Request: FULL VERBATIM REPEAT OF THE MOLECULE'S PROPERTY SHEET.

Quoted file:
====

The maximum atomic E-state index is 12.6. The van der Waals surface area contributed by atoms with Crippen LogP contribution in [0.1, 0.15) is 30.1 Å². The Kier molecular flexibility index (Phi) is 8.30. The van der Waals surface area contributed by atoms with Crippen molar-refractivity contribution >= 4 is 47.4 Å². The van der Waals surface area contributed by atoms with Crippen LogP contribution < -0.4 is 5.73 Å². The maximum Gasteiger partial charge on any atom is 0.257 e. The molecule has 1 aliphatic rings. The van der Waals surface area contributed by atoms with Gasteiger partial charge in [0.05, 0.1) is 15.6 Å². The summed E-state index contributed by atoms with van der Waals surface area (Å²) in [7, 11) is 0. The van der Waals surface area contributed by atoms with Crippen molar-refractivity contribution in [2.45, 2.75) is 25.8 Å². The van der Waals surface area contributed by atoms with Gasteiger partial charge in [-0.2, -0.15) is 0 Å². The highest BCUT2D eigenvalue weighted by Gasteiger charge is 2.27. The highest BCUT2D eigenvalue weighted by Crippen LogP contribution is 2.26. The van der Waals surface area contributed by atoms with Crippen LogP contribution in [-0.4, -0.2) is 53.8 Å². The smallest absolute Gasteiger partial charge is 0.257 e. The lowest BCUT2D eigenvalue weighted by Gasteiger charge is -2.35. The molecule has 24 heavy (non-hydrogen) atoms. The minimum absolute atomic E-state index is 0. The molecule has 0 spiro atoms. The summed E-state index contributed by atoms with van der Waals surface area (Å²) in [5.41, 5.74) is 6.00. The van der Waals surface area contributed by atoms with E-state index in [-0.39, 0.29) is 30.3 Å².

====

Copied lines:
The maximum atomic E-state index is 12.6. The van der Waals surface area contributed by atoms with Crippen LogP contribution in [0.1, 0.15) is 30.1 Å². The Kier molecular flexibility index (Phi) is 8.30. The van der Waals surface area contributed by atoms with Crippen molar-refractivity contribution >= 4 is 47.4 Å². The van der Waals surface area contributed by atoms with Crippen LogP contribution < -0.4 is 5.73 Å². The maximum Gasteiger partial charge on any atom is 0.257 e. The molecule has 1 aliphatic rings. The van der Waals surface area contributed by atoms with Gasteiger partial charge in [0.05, 0.1) is 15.6 Å². The summed E-state index contributed by atoms with van der Waals surface area (Å²) in [7, 11) is 0. The van der Waals surface area contributed by atoms with Crippen molar-refractivity contribution in [2.45, 2.75) is 25.8 Å². The van der Waals surface area contributed by atoms with Gasteiger partial charge in [-0.2, -0.15) is 0 Å². The highest BCUT2D eigenvalue weighted by Gasteiger charge is 2.27. The highest BCUT2D eigenvalue weighted by Crippen LogP contribution is 2.26. The van der Waals surface area contributed by atoms with Crippen LogP contribution in [-0.4, -0.2) is 53.8 Å². The smallest absolute Gasteiger partial charge is 0.257 e. The lowest BCUT2D eigenvalue weighted by Gasteiger charge is -2.35. The molecule has 24 heavy (non-hydrogen) atoms. The minimum absolute atomic E-state index is 0. The molecule has 0 spiro atoms. The summed E-state index contributed by atoms with van der Waals surface area (Å²) in [5.41, 5.74) is 6.00. The van der Waals surface area contributed by atoms with E-state index in [-0.39, 0.29) is 30.3 Å².